Despite that, I do think there’s some similarities between them. While Seri and Arian are very different protagonists, their stories are both about how they define themselves in relation to the world and cultures they were raised in, and how both of them find their own paths in life. Both books have a strong focus on family relationships and community. Seri is an orphan, but a lot of her character arc has to do with her relationship with her mother and hometown, and uncovering certain truths about her family. Arian had her family and community shattered when her island was colonized, and she spends most of the book frantically trying to hold on to the pieces of her family she still has, while balancing her fear of losing them with her own wants and her duties.
Both books also end up touching a bit on colonization: Stolen City in a more direct way; and Dauntless more indirectly when the group of people who have been exploring without any consequences run into another group of people who claim the territory they’re exploring, and these two groups have to navigate that space.
This is such a thorough answer — definitely something for new readers of yours to look forward to. As a debut author, what’s one thing you always wanted to be asked in an author interview?
Well, I haven’t really talked much about my writing journey. I started writing when I was eight, but between my deciding that I wanted to be a published author and actually getting a book deal, a lot of things happened. So a question I’ve never been asked is: “What was the first full-length novel you’ve ever written?”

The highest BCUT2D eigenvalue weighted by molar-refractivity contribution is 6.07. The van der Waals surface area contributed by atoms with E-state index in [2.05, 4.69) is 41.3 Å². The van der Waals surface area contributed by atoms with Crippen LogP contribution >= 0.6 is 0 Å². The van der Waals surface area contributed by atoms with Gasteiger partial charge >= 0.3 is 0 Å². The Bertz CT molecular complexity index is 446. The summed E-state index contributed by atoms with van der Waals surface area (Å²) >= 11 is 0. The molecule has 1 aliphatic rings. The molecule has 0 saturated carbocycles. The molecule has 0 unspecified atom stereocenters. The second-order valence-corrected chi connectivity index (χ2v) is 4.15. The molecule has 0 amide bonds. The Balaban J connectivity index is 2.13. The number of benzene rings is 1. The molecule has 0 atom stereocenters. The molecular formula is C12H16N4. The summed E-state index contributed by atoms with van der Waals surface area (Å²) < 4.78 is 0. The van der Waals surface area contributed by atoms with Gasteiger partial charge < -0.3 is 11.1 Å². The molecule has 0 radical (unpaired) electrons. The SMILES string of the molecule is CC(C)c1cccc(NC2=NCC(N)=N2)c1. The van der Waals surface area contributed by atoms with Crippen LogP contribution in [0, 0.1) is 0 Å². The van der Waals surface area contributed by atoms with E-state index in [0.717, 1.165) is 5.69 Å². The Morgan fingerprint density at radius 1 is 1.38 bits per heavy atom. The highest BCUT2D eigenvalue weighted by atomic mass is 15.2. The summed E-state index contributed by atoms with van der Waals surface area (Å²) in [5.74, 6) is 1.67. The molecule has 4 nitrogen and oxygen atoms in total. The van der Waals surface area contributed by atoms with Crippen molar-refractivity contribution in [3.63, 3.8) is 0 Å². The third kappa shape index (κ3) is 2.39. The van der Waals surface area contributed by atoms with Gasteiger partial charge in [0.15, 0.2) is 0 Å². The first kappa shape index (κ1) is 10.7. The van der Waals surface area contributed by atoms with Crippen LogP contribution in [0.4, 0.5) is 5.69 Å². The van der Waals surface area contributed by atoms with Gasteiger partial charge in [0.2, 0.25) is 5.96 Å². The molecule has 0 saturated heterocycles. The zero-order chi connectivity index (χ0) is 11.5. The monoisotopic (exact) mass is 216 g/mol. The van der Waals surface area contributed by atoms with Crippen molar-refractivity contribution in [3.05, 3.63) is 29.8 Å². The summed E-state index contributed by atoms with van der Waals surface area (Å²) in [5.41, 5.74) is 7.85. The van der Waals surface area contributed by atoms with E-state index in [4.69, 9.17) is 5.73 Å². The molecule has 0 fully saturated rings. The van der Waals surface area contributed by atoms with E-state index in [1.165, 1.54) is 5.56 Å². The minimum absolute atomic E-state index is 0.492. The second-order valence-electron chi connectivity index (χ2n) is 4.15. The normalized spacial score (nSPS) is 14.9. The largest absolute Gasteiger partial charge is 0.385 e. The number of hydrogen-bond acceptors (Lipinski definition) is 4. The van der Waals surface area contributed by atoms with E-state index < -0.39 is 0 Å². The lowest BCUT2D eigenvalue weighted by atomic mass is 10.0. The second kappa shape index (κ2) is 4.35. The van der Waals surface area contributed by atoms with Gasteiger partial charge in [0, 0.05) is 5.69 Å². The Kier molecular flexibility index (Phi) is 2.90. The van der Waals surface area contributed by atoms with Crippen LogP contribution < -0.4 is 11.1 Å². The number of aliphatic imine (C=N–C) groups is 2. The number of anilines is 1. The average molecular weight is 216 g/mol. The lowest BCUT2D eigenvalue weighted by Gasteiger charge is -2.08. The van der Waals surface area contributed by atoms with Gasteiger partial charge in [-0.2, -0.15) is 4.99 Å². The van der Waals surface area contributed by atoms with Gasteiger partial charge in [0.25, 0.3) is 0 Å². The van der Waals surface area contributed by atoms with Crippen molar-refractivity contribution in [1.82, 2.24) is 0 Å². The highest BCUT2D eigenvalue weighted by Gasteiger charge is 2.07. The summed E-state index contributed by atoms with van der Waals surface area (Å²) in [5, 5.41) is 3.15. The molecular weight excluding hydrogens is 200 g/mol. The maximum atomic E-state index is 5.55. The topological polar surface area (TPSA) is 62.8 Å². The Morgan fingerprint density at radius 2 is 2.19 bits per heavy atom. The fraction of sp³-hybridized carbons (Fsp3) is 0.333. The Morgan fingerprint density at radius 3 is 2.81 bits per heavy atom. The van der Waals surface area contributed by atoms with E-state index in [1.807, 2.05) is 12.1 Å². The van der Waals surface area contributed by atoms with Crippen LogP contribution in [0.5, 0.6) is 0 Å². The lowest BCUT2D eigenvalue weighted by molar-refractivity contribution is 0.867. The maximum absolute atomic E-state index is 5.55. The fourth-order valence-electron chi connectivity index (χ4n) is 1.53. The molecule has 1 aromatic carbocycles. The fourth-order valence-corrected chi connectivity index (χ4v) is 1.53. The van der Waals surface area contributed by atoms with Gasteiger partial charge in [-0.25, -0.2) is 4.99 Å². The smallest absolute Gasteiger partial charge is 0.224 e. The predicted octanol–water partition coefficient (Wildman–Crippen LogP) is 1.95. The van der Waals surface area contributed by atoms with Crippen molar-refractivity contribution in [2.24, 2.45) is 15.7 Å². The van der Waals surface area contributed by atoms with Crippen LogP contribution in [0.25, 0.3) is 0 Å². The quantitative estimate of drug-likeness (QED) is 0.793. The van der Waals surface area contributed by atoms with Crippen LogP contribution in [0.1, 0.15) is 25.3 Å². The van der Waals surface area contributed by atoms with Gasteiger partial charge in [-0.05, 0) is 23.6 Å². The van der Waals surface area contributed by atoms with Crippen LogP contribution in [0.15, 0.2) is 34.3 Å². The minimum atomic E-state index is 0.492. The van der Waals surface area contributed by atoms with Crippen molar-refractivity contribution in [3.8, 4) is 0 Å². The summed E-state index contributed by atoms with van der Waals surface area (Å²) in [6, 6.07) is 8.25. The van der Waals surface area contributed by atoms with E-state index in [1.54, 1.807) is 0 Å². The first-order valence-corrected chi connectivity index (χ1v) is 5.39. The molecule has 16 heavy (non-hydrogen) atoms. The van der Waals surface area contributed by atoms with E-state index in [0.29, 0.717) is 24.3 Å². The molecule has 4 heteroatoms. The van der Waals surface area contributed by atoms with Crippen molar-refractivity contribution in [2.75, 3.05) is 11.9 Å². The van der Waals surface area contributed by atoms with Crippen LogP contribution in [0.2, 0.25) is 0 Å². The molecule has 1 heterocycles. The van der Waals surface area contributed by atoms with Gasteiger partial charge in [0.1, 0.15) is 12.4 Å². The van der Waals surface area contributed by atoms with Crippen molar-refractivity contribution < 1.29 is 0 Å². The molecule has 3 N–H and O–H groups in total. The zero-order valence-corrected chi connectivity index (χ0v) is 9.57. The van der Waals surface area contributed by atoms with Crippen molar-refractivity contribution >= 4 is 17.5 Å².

So what was the first full-length novel you’ve ever written?
It was a book I called Shadows Lie Waiting for some reason. (The title doesn’t mean anything; I just thought it sounded cool.) I wrote it when I was about twelve years old, and at the time I wasn’t that great at typing yet and I didn’t have a computer in my room, so I wrote the whole thing on lined pad paper. Teachers hated it! I wrote most of it in school at my desk, when I was supposed to be listening in classes — and because we used pad paper for tests, I was always out and had to borrow from my classmates.
Shadows Lie Waiting was the story of a teenage girl whose dead sister came back to life as a villain, and she had to become a warrior to defeat her. It had all of the things I was really into at the time: a story that had the protagonist moving from town to town across a fantasy world and picking up a steadily growing group of friends, eventually falling in love with the dark, broody assassin-type she picked up in the first town where she started her quest.